Change at schools will take more than talk

To the editor:

Time and time again I have read articles in the Review-Journal addressing the very serious issues of the Clark County School District. Glenn Cook’s Sunday column was another is this long line. All these articles have a common thread: oversimplification and incorrect information.

Mr. Cook pointed to the recent change making semester exams worth 20 percent of a student’s semester grade, rather than 10 percent. What Mr. Cook failed to acknowledge is that this proposal predated the tenure of new Superintendent Dwight Jones and Deputy Superintendent Pedro Martinez.

The idea had been suggested by some teachers, not administrators, as far back as two years ago. It was initially proposed for the opposite reason Mr. Martinez gives — it was to help raise the grade of the student who struggles during the semester, but finally shows mastery on the final. At 10 percent, there is no incentive for students to try to do well on their finals.

It is further disturbing to have a deputy superintendent who chooses to comment on a class such as “Intuitive Geometry” without any obvious research into the subject or its necessity. To have a person with so much authority in the school district say, “I have no idea what this (class) is” shows a lack of real engagement in the system and the needs of our students.

It is a wonderful thing to support higher expectations and higher standards, but there has been a consistent lack of focus on the practical concerns of educating our population. How do you get a child who cannot do basic math to grade level without remediation? I have heard neither Mr. Jones nor Mr. Martinez provide any practical solution to that very challenging issue.

That is, incidentally, what Intuitive Geometry works to accomplish. It is meant to help those children who come to high school unprepared to gain skills in math without dragging down the students working at grade level and above.

Our standards are low, but so much of what determines success in a student occurs beyond the control of the school district. I have yet to see any proposals for addressing poverty, gangs, homelessness, unemployment or parental apathy, all of which plague the district and can only increase as our economy fails to recover.

As for Mr. Cook’s praise for teachers “putting in the extra work necessary to catch up,” I simply ask, how much more free work do you expect from the professionals charged with educating our children? Teachers work hours and hours unpaid, facing mounting class sizes, increasing lack of respect for rules and authority, pay cuts, benefit cuts and the constant demoralizing barrage of negative media hype. Still, you demand more. Soon, we will all be asking why all the good teachers left the district.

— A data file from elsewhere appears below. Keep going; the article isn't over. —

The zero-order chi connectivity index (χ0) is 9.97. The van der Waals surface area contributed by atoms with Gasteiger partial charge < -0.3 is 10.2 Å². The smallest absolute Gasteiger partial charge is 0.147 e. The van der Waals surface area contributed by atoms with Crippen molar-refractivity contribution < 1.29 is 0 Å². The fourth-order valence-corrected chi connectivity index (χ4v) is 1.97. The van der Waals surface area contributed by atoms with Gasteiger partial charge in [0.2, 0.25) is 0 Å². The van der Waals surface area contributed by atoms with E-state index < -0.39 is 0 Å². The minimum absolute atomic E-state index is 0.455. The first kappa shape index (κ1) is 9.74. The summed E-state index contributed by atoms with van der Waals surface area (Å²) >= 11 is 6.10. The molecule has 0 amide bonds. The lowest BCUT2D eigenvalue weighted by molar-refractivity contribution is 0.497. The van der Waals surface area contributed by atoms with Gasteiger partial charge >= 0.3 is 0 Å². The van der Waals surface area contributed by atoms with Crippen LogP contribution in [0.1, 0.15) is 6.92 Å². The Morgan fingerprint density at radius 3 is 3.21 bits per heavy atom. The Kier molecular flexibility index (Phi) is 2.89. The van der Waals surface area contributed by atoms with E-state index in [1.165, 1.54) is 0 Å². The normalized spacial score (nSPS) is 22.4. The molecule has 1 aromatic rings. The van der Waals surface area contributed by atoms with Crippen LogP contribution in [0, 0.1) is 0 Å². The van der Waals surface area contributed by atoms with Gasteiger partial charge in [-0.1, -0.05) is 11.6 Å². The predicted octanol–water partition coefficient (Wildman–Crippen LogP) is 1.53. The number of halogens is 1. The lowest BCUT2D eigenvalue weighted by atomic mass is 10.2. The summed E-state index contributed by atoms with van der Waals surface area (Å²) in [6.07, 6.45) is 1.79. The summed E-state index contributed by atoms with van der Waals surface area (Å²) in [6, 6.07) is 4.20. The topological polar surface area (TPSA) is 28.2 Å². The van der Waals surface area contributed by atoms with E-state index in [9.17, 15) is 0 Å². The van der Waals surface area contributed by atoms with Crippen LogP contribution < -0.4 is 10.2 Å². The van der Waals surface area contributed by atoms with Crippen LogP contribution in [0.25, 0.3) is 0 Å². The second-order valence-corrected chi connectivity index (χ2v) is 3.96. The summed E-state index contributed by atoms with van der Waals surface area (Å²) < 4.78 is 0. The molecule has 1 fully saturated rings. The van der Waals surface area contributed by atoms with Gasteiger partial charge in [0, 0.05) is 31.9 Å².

I respect the difficult task Mr. Jones has ahead, but let’s not pretend he can answer our issues with lofty ideas and great speeches. As we have learned at the highest levels of government the last few years, inspiring rhetoric does not equate to results.

Elisa George


Phone home

To the editor:

Our new law prohibiting hand-held cellphone use while driving is soon to take effect, so I hope the Nevada Department of Motor Vehicles is set to assist in the enforcement of it. I certainly wish the DMV would have a page on its website to report violators, as it does with vehicles with smoking exhaust systems.

This could be reported in the same way, by giving a license number, the make of vehicle, and date, time and place observed. Then a warning letter could be sent to the registered owner.

William H. Isaac II


Spaced out

To the editor:

A recent news item described a proposed NASA project, the Space Launch System. This new launch rocket would be even more powerful than the Saturn V system that was used in the successful Apollo moon landings, and it could open up a new era in space exploration and scientific advancement.

Unfortunately, this project is pure fantasy. It will never be fully funded, and no one has the persistence to see it through to completion.

This project is estimated to cost around $18 billion for research and development and an additional amount approximately equal to that for the production and launch phase. So let’s say the total program cost would be $40 billion. How does this compare to the cost of the American Recovery and Reinvestment Act of 2009 (also referred to as the economic stimulus)? Well, as best I can determine, we spent around $550 billion on the stimulus, with very little of that actually going to something useful.

So for less than one-tenth of what was wasted on the stimulus (which was not all that stimulating), we could have something really cool and that would actually have some payoff.

The government will never go through with it.

James Moldenhauer

North Las Vegas

A right

To the editor:

An entitlement is a guarantee of access to benefits based on established rights or by legislation. A “right” is itself an entitlement associated with a moral or social principle, such that an “entitlement” is a provision made in accordance with legal framework of a society. Typically, entitlements are laws based on concepts of principle (“rights”) which are themselves based in concepts of social equality or enfranchisement.

Given this working definition, if Social Security is cut, perhaps we should also cut the right to free speech, the right to vote, and the right to a public education. Hmm.

L. Woods


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